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Team Type 1 jump starts season in Georgia

By:
Kirsten Frattini
Published:
February 18, 2010, 16:15 GMT,
Updated:
March 02, 2010, 18:21 GMT
Edition:
Second Edition Cycling News, Thursday, February 18, 2010
Spaniard Javier Megias Leal adds European experience to Team Type 1.

Spaniard Javier Megias Leal adds European experience to Team Type 1.

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Pro team outlines ambitious program

One of the fastest growing teams in the USA rolled out its professional squad this week: Team Type 1 is on an ambitious path toward a world-wide presence aimed at not only contesting a Grand Tour but also spreading its message of hope for diabetics.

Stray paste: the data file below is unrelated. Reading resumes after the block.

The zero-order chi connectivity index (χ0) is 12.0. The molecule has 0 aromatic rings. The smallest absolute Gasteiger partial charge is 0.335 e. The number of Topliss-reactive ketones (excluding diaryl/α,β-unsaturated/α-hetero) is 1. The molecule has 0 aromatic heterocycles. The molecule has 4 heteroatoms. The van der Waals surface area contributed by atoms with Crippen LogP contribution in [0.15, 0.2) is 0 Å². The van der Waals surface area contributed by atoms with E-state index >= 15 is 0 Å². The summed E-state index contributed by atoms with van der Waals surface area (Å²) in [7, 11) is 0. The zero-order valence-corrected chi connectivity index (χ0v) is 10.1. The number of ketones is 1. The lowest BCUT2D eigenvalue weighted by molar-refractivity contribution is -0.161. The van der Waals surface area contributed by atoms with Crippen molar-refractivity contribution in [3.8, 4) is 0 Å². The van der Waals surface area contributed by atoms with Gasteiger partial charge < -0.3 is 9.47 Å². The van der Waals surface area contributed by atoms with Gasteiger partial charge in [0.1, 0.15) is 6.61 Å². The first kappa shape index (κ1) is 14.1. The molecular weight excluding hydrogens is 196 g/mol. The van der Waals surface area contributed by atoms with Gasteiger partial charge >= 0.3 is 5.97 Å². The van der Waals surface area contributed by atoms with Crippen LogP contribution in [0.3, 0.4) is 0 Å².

Team Type 1 has grown into a huge program centered around the mission to 'instill hope and inspiration for people around the world affected by diabetes.' The squad's UCI Continental men's team was just one of six cycling programs supported under the Team Type 1 umbrella and all were invited to a week long training camp that concluded on Thursday in Gainesville, Georgia.

Phil Southerland and Joe Eldridge are the two young and highly ambitious co-founders of Team Type 1, both live with Type 1 diabetes. Founded in 2005, the team began to grow after eight Type 1 diabetic cyclists won the Race Across America (RAAM) in 2007. Southerland, soon-to-be 28, is now the CEO of Team Type 1, one of the largest and most successful cycling organizations in the United States of America.